Lamenting what should have been a glorious home opener

When opening day came and went last week with no baseball, we all shed a tear and wondered when we'll finally get a chance to celebrate the most glorious unofficial holiday on the North American calendar. In the week since, we've mostly turned our attention back to the far more important matter affecting the entire globe right now, the ramifications of which are just now really setting in for many here.

We know instinctively that the Major League Baseball season should be a week old now, and we've seen various simulations suggesting what might've taken place had the games proceeded as scheduled. (For those who are wondering: The Nationals, according to Strat-O-Matic's computer simulation, are 3-3 after taking two of three at Citi Field but then dropping two of three at Marlins Park. Offense appears to be an issue; they've scored 18 total runs in six games.)

Today, though, presents another opportunity to pause and shed another tear, at least here in the D.C. area. Because today should've been the Nats' home opener. And this would've been a home opener unlike any in franchise history.

Parade-Martinez-Soto-No.-1-sidebar.jpgShortly before the scheduled 1:05 p.m. first pitch against the Mets, a packed house on South Capitol Street would have seen the Nationals unveil their first World Series banner. The championship rings would have been presented Saturday before the second game of the series.

It would've been glorious.

Now? Well, we don't know when it's going to happen. It will happen eventually, whenever the Nationals finally play their next home game, whether sometime this summer or (gulp) in 2021. And it'll still make for a wonderful moment, maybe even more so given the extra emotion that will be attached to the return of baseball after the unexpected hiatus.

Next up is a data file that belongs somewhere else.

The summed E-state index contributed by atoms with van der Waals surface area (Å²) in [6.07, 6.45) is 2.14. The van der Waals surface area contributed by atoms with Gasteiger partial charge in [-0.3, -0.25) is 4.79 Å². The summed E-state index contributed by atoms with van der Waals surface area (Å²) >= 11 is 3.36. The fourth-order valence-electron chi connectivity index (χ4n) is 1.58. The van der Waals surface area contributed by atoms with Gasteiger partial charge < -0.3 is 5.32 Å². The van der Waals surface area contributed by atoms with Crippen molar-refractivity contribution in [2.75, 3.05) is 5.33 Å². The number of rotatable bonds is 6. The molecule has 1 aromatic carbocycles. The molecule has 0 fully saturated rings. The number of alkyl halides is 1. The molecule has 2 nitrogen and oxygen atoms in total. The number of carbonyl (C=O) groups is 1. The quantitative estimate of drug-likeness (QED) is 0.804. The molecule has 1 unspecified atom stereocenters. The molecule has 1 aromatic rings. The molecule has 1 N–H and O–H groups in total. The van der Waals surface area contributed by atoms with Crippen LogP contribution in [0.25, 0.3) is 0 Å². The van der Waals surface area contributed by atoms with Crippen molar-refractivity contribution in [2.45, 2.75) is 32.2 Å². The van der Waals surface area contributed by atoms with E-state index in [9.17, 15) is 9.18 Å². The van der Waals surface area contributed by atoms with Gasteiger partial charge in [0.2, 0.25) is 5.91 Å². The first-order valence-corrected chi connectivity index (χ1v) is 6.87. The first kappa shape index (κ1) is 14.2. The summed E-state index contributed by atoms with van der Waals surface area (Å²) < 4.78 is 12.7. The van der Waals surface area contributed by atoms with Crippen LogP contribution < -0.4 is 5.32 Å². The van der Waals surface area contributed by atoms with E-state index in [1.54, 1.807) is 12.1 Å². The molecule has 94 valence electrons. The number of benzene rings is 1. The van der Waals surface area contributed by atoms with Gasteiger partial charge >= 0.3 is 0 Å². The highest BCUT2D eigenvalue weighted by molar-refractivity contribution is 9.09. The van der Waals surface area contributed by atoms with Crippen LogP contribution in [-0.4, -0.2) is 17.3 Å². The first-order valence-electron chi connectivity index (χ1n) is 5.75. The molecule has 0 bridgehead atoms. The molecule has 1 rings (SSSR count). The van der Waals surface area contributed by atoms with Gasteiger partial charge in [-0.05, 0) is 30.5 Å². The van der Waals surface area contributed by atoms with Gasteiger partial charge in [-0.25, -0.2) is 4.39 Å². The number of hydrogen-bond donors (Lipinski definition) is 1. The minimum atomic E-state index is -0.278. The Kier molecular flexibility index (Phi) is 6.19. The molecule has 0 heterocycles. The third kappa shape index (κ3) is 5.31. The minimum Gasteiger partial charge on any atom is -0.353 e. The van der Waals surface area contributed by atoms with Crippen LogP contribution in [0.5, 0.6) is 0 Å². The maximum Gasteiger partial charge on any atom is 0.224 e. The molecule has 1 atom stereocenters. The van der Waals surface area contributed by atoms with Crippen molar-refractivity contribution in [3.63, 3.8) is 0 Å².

But we're going to have to wait a while for it. And, if we're being honest, we really don't know what it's going to look like at that point.

With each passing day, it's getting tougher and tougher to envision a full-scale return to normal life with mass gatherings at sporting events. At least, a full-scale return that takes place in unison across the country.

It's probably going to have to be more gradual than that. Maybe some cities are ready to resume before others. Maybe games have to be played in empty ballparks before they can re-open to fans.

If that's the eventual scenario, how will it work for the Nationals? Would they still celebrate their championship before the home opener, even if the park is empty?

"I don't want to raise a banner without fans," Davey Martinez said way back on March 11, when the possibility of such a thing was raised for the first time but still felt kind of ludicrous to suggest.

You've got to believe the Nationals would agree with their skipper on that point. If the season really does have to start before fans are allowed in, you would hope they'd hold off on the celebratory stuff until there are 40,000 folks gathered together to share in the experience.

But again, it's impossible to predict these things at this moment. As much as we want to know how this is all going to play out, there's just no way to know with any certainty. Will the season be 140 games? Or 100 games? Or 81 games? Will there be a bunch of scheduled doubleheaders? No All-Star break? A regular season that stretches all the way until Halloween? A postseason that runs into Thanksgiving and is played at a neutral, warm-weather site?

It's still too soon to have a clue.

For now, all we can do is continue to keep ourselves indoors and separated from others, lament the fact we can't gather today for the home opener and keep our fingers crossed we will get the chance to experience it before the 2019 season fades away too far from our memory banks.

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